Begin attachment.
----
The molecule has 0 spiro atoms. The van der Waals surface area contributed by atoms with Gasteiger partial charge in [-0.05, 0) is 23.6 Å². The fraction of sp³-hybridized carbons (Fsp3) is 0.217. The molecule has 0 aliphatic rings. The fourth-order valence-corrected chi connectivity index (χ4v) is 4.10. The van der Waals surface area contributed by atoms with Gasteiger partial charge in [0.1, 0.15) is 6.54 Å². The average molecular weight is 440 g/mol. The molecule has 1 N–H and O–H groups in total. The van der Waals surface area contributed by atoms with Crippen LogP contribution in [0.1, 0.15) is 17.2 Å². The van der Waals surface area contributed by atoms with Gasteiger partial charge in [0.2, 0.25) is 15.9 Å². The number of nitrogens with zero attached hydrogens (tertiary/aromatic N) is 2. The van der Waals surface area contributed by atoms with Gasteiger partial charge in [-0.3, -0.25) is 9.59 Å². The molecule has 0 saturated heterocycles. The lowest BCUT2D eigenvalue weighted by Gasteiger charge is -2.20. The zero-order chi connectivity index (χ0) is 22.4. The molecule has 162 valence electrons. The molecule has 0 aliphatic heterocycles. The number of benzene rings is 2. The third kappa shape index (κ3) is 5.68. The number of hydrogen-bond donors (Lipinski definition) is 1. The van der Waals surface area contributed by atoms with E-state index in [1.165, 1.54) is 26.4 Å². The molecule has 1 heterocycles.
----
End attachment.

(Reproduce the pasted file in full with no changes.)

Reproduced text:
The molecule has 0 spiro atoms. The van der Waals surface area contributed by atoms with Gasteiger partial charge in [-0.05, 0) is 23.6 Å². The fraction of sp³-hybridized carbons (Fsp3) is 0.217. The molecule has 0 aliphatic rings. The fourth-order valence-corrected chi connectivity index (χ4v) is 4.10. The van der Waals surface area contributed by atoms with Gasteiger partial charge in [0.1, 0.15) is 6.54 Å². The average molecular weight is 440 g/mol. The molecule has 1 N–H and O–H groups in total. The van der Waals surface area contributed by atoms with Crippen LogP contribution in [0.1, 0.15) is 17.2 Å². The van der Waals surface area contributed by atoms with Gasteiger partial charge in [0.2, 0.25) is 15.9 Å². The number of nitrogens with zero attached hydrogens (tertiary/aromatic N) is 2. The van der Waals surface area contributed by atoms with Gasteiger partial charge in [-0.3, -0.25) is 9.59 Å². The molecule has 0 saturated heterocycles. The lowest BCUT2D eigenvalue weighted by Gasteiger charge is -2.20. The zero-order chi connectivity index (χ0) is 22.4. The molecule has 162 valence electrons. The molecule has 0 aliphatic heterocycles. The number of benzene rings is 2. The third kappa shape index (κ3) is 5.68. The number of hydrogen-bond donors (Lipinski definition) is 1. The van der Waals surface area contributed by atoms with E-state index in [1.165, 1.54) is 26.4 Å². The molecule has 1 heterocycles.